[EM] Re: "Implied ranked choice" method
rob at karmatics.com
Tue Aug 31 15:09:39 PDT 2004
Eric Gorr <eric <at> ericgorr.net> writes:
> If you choose to not pick one from this list, you can do the rankings
> yourself. I can't imagine this would not be important for general
> acceptance. People will want the option even if most do not use it.
Well, one of the main "marketing" benefits of the system is this: "You vote
for a single candidate exactly as you do today. Period."
If people are allowed to rank candidates themselves, how would you do
this "trivially"? Now you have to accomdate complex ballots, and it could be
argued that you are (slightly) disenfranchising those who do not want to rank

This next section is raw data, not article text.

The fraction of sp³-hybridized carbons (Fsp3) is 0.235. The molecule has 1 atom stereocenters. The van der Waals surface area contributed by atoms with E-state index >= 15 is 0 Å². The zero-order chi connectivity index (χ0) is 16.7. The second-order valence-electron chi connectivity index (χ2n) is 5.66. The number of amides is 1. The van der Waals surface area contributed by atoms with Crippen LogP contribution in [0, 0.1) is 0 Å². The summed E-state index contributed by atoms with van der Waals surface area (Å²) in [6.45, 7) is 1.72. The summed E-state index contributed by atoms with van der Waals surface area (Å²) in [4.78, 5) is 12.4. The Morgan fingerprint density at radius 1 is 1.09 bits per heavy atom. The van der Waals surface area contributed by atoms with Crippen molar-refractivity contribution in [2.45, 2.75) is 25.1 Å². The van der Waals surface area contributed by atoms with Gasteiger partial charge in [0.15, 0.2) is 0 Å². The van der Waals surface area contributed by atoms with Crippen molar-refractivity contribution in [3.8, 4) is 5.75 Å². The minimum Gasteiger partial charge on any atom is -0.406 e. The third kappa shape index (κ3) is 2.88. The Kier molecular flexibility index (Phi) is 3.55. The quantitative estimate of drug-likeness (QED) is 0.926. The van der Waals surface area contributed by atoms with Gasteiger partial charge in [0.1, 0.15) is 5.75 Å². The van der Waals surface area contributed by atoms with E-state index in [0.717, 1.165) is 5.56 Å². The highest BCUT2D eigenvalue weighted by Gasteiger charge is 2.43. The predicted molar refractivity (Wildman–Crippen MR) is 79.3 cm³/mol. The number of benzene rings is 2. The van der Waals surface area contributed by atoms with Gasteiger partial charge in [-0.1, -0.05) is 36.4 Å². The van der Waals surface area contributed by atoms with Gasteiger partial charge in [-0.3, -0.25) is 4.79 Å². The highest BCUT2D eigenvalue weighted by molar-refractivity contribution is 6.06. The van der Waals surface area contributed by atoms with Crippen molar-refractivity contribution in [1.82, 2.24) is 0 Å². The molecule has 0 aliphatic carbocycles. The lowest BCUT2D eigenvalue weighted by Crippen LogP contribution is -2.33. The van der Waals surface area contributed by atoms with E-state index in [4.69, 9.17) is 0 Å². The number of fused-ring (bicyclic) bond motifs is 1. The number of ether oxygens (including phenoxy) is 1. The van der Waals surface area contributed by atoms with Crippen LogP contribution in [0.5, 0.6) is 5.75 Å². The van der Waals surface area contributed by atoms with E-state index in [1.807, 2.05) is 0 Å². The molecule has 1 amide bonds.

the candidates themselves, since you are potentially giving a strategic
advantage (however slight it may be) to those who do.
I'm not sure how you can say that people will demand such an option. Today
you do not have the option to rank candidates (in most elections), and I don't
see people going into the voting booths and getting up in arms about not being
able to do something the system was not designed to accomodate. (other than
the select few of us who understand why plurality is so broken -- which
doesn't apply to this situation) Anyway, if you then give people the ability
to explicitly rank the candidates, won't there be someone out there who will
demand that they be able to provide a full pairwise matrix? Where does it
The point is that there isn't such an option, the system isn't designed to
process ballots with such an option, so, you know, voters need to deal with it
and pick a single candidate like today.
So, can you tell me a significant real world advantage to allowing voters
explicitly rank them, other than simply speculating that they will demand it
if it is not offered? Will the election actually produce
significantly "better" results if people are allowed to do so?
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